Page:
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01

Sep
2014

No Comments

In Life

By Daniel Kao

Summing the Parts Doesn’t Always Make a Whole

On 01, Sep 2014 | No Comments | In Life | By Daniel Kao

When looking at an outcome and trying to replicate it, I often try to break it down by analyzing the things that contributed to it’s success. It makes logical sense that if I can break down everything that happens, I can figure out the reasons that things happened the way that they did.

People do this all the time. Books are written, talks are given, and curricula are organized all with the intent of formulating a step by step process to achieve a certain goal.

But it’s rarely that simple. As The Black Swan argues, “no evidence of black swans does not mean evidence of no black swans.”

In my experience, I find that even when I follow all the rules, and do everything that I theorized based off what I learned from other people, that the outcome is rarely the same outcome as someone else. Human life is so complicated that taking a specific habit or routine directly out of someone else’s life will work when applied to yours.

For instance, consider the area of health and nutrition. In my recent study of nutrition (reading In Defense of Food), it was brought to my attention that the results of eating natural, organic vegetables is completely different and much more positive than eating the exact nutrients known to mankind within the vegetables. In other words, having a healthy diet is much more than simply counting the nutrients in the foods, even though much of nutrition-ism claims equivalence.

The truth is, most things are so utterly complex, circumstantial and unpredictable that simply trying to sum parts together will leave gaping holes and blind spots that are impossible to be aware of.

Of course, this doesn’t mean that people should stop learning as much as possible from as many people as possible. The value in sharing experiences and learning from people isn’t in applying things verbatim, but having a wider range of perspectives in how to approach your own endeavors.

On one end of the spectrum, having too much information can be paralyzing and overwhelming, but with the right attitude and framework for learning, a vast wealth of information can be used to create a breadth of understanding that allows a person to be well rounded and wise in all areas, being open to the vast ranges of possibilities of things to come without the expectation of a single outcome.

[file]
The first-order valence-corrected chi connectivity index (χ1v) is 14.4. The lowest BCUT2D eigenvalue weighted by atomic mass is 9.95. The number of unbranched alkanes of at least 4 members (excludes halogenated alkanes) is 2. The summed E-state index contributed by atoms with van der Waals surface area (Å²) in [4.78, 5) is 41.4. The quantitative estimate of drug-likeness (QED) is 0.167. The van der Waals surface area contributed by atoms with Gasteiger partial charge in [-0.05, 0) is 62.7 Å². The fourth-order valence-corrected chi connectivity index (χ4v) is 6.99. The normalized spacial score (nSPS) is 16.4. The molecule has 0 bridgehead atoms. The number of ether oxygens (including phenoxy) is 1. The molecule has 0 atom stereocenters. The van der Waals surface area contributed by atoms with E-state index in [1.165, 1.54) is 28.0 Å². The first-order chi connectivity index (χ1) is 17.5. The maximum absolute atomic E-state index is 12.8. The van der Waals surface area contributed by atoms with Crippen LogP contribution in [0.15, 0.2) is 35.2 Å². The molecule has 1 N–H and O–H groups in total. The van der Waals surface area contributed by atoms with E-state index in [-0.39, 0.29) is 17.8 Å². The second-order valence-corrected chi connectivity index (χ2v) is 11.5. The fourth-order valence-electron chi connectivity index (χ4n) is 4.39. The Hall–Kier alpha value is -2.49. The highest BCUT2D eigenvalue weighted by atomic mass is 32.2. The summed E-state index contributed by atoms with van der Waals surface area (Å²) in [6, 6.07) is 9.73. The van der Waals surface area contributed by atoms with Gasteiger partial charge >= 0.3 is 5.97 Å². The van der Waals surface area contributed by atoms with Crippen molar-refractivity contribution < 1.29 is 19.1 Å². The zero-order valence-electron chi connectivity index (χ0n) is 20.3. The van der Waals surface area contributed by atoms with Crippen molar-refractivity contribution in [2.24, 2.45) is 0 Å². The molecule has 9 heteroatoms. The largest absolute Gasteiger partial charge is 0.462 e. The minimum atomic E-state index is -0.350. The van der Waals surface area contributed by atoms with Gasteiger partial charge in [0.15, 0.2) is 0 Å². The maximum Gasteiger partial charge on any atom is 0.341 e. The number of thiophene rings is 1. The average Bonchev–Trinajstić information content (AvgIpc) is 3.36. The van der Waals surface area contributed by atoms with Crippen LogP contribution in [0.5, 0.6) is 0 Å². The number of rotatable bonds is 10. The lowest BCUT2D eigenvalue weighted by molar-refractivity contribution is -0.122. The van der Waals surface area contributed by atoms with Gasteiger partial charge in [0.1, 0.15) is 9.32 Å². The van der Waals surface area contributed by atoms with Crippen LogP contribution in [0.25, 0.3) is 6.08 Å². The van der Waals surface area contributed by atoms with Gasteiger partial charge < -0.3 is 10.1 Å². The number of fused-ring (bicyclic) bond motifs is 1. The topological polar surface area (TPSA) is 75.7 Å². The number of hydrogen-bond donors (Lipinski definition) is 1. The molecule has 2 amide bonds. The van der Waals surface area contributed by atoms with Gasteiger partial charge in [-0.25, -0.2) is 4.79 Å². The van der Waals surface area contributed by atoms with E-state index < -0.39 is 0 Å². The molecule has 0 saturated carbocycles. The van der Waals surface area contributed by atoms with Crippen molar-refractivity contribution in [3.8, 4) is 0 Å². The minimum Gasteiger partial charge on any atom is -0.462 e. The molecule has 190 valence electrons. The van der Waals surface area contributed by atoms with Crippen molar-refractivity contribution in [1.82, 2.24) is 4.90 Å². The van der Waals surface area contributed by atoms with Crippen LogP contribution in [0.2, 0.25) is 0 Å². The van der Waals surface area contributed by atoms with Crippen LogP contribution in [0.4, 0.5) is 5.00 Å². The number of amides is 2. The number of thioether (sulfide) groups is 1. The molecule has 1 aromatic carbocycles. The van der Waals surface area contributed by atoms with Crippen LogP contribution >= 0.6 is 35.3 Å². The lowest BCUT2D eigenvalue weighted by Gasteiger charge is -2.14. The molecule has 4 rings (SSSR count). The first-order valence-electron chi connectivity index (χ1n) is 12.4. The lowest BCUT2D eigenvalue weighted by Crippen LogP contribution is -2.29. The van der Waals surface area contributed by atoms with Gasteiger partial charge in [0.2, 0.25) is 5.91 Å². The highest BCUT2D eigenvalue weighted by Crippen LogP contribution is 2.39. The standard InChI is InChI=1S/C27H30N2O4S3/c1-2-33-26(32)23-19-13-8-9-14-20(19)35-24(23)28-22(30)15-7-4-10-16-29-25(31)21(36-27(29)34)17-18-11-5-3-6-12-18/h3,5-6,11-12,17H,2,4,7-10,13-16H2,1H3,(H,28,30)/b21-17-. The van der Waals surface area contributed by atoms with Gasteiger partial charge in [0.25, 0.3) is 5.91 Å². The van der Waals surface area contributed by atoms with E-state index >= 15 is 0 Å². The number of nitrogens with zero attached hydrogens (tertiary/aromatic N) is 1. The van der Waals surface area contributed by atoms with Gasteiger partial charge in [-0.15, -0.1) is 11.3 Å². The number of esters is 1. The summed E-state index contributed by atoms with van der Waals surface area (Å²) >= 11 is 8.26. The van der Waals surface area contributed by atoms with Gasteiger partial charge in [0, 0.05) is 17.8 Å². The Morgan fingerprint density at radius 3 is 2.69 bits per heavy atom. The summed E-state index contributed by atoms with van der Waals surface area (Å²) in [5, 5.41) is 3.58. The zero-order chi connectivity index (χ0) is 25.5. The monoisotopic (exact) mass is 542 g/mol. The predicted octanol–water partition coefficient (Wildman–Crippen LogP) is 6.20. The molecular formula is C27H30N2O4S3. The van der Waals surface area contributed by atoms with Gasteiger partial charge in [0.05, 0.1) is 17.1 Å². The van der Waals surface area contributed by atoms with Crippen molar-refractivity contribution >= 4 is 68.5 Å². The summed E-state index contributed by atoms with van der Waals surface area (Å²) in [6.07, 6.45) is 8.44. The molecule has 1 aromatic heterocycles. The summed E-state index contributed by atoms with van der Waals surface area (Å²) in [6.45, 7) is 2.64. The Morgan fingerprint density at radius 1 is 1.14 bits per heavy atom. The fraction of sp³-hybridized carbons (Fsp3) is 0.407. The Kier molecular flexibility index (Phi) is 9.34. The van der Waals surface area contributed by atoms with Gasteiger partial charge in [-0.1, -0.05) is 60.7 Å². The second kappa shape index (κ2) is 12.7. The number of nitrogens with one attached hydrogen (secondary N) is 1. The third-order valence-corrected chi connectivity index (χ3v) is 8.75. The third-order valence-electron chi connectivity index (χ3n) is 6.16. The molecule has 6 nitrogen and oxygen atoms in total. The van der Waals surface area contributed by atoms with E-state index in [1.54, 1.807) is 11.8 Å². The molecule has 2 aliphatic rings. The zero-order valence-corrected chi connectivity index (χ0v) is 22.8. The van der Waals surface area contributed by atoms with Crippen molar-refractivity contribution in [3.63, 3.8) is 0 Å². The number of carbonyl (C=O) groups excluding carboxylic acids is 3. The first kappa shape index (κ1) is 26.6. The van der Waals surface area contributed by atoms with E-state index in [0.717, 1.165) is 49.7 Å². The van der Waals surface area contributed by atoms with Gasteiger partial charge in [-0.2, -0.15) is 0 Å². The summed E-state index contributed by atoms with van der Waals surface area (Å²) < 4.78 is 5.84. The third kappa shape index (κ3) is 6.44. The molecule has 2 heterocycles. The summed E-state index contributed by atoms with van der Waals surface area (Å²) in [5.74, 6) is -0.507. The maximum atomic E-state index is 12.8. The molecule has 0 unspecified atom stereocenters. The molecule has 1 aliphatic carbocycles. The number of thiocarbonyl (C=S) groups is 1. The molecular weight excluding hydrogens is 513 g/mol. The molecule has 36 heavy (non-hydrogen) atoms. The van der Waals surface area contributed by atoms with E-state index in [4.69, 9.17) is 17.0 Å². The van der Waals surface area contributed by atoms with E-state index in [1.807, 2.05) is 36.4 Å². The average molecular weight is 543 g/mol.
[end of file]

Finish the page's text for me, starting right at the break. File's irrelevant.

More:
Summing the parts you know doesn’t always result in the outcome you want, but it’s better than nothing.

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Being Productive – How to get out of Unproductive Slumps

On 28, Aug 2014 | No Comments | In Life, Productivity | By Daniel Kao

I read a lot of content every day, but one of the few that I revisit often is Paul Graham’s “Maker’s Schedule, Manager’s Schedule“. Essentially, Paul writes about the difference between how a maker schedules their time and how a manager schedules their time.

The reason I found that article so memorable and fascinating is because I found myself able to relate to both sides on a fairly deep level. Sometimes I work well on hourly divisions of my day, and sometimes I just need to focus in on one thing for a whole day and not be interrupted.

But most days, it’s a combination of the two. I’m generally a maker by early morning and late at night, and a manager by day and afternoon. In fact, I generally feel more productive in the mornings and evenings much more so than the afternoons. I call this “bookend productivity”, the reason why I have lost so many afternoons to unproductive slumps.

I’ve tried a lot of things to be as productive as possible, but somewhere along the line I realized that I was looking at time management all wrong. Connecting it with Paul Graham’s ideas, I realized that to be effective at time management, I had to learn how to be effective at energy management. In other words, it’s not so much about dividing up my time as it is dividing up my energy in a way to get over the humps of the days, weeks, months, and years.

That simple shift in thinking changed almost everything. I began paying more attention to where my energy was going, and what kind of energy certain activities were using. For example, I found that listening to podcasts and reading books work best for me late mornings / early afternoon. I also found that since afternoons seem to be too difficult to get any work done, I generally use that period to meet with people / do more social things.

In the past couple months that I’ve been paying attention to where my energy goes, I’ve found that there are a couple different areas:

  • Social energy, the energy that I expend when I’m around people.
  • Cognitive energy, the energy used when I’m working on a problem, writing code, etc.
  • Linguistic energy, the energy used when reading, writing, or listening.
  • Physical energy, the energy used when exercising.
  • Emotional energy, the energy used in personal relationships, movies, or other forms of entertainment.